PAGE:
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A brief history of the fighting shotgun…

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A brief history of the fighting shotgun…

Where necessary, the defensive shotgun employs modern accessories in order to meet the needs of the situation in which it is employed.

In my last defensive shotgun article, I discussed some of the advantages that the defensive shotgun platform holds over handguns and rifles. That’s all well and good, but if we’re going to have a proper examination of defnsive shotguns, we’ll need to identify which aspects of a shotgun make it ideal for fighting, rather than for hunting or competition. A great way to do this is to examine how defensive shotguns have evolved over time in order to respond to different threats and situations.

The shotgun’s roots extend way back. In fact, the concept of shooting multiple projectiles in order to cause a greater area of damage or to increase the likelihood of a hit is as old as firearms themselves. Muzzle loading small arms loaded with shot were often used in centuries past as weapons of war, and even cannons were sometimes loaded with so-called “grapeshot” for use against massed troops. The defensive shotgun as we know it today first took shape in the old west.
Lightweight and Compact

It’s easy to think of the shotgun as a large and cumbersome weapon, but these big-bore powerhouses can, and should, be quite maneuverable, and the earliest uses of the modern shotgun demonstrate this. With relatively little law-enforcement infrastructure in the old West territories, bandits were a very real threat to those moving precious cargo. Naturally, armed guards were used as a deterrent, and the primary choice of firearm of these guards was a compact double-barrel 12 gauge shotgun. The “coach gun”, as they began to be called, was the choice for protection on these dangerous runs.

stagecoach

The use of a shotgun loaded with buckshot was not only devastating, but it meant hitting targets from a moving coach was much easier than with a rifle or revolver; and although the barrels were often sawed off to 20 inches or less, it wasn’t so the guns would shoot a wider pattern. The short barrels were actually preferred because they allowed the shotguns to be maneuvered easily within and around the stagecoach. This sacrificed a great deal of pointability usually desired for shotguns but had little effect on the power or spread.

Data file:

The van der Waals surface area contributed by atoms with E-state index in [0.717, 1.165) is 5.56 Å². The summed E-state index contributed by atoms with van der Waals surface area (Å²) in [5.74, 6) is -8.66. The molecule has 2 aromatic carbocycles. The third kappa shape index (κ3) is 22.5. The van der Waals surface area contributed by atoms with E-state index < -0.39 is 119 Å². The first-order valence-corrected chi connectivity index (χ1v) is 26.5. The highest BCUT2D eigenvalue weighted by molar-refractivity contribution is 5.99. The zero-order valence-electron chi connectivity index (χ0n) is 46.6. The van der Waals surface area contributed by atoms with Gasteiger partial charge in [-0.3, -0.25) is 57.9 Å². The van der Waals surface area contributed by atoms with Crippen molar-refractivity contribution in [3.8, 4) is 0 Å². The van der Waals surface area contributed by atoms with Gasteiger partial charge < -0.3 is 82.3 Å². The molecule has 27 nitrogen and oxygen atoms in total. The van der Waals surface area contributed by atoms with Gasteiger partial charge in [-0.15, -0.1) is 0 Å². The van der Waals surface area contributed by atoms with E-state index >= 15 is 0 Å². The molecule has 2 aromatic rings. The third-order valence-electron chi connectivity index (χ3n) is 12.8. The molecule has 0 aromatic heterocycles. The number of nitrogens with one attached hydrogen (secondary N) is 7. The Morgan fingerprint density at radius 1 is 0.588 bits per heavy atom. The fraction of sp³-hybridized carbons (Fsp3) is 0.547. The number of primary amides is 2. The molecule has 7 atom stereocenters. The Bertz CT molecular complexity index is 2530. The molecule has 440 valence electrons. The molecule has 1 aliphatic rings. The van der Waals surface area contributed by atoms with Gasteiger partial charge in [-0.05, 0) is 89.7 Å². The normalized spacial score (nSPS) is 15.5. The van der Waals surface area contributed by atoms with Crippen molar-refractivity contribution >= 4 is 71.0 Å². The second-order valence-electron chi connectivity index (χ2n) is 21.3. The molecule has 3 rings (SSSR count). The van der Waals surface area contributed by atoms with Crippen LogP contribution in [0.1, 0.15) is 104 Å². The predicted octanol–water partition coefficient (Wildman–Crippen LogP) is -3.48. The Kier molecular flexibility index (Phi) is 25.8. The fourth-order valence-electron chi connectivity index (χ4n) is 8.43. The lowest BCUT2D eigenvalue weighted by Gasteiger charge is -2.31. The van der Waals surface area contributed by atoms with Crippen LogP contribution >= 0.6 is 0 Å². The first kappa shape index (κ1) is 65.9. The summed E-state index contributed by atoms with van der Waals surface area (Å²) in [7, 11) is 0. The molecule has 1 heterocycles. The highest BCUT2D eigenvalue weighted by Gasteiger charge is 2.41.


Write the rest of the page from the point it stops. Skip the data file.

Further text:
Of course, the heavy-hitting shotgun was preferred by more than just coach guards, and the scatter gun played a key role in many famous shootouts. During the OK Corral shootout, Doc Holliday fired what many suspect was the initial blast of the encounter, sending buckshot into the chest of Tom McLaury and killing him on the spot. Wyatt Earp, another participant of the OK Corral shootout, reportedly used a 10 gauge double-barrel to kill Curly Bill Brocious in a different gun fight with rather gruesome effect. While fine Colt revolvers and Winchester lever-action rifles would become the more romanticized weapons of the era, nothing seemed to make people deader than a coach gun.
Quick to Fire and Quick to Load

Coach guns were largely made obsolete with the development of repeating shotguns such as the pump-action. The pump-action shotgun made substantial advancements over the earlier double-barreled coach gun by increasing shot capacity and streamlining the reloading process. While coach guns held only 2 shots and left their operator vulnerable during reloading, the pump-action made it possible to fire several shots and still be able to top off the magazine with a shell in the chamber ready to be fired if the need suddenly arose. One such pump-action, the Winchester 1897, went on to distinguish itself on the battlefields of WWI with its ability to quickly sweep a trench clear of the enemy.

dupont-ad

The trench warfare of the time provided near-ideal circumstances for shotgun use in a combat environment, both offensively and defensively. The 20-inch barreled shotgun was much more maneuverable in tight quarters and could fire substantially faster than the bolt-action rifles used at the time, particularly since the 1897 was capable of being “slam-fired” — if the user kept the trigger depressed after firing the initial shot, it would fire again immediately after the next shell was loaded into the chamber by running the slide-action or “pump”. When used to defend a trench line against an attack, a barrage of buckshot from several shotguns could totally overwhelm charging infantry, and some sources suggest shotgunners were able to destroy or deflect hand grenades in mid-air if necessary.

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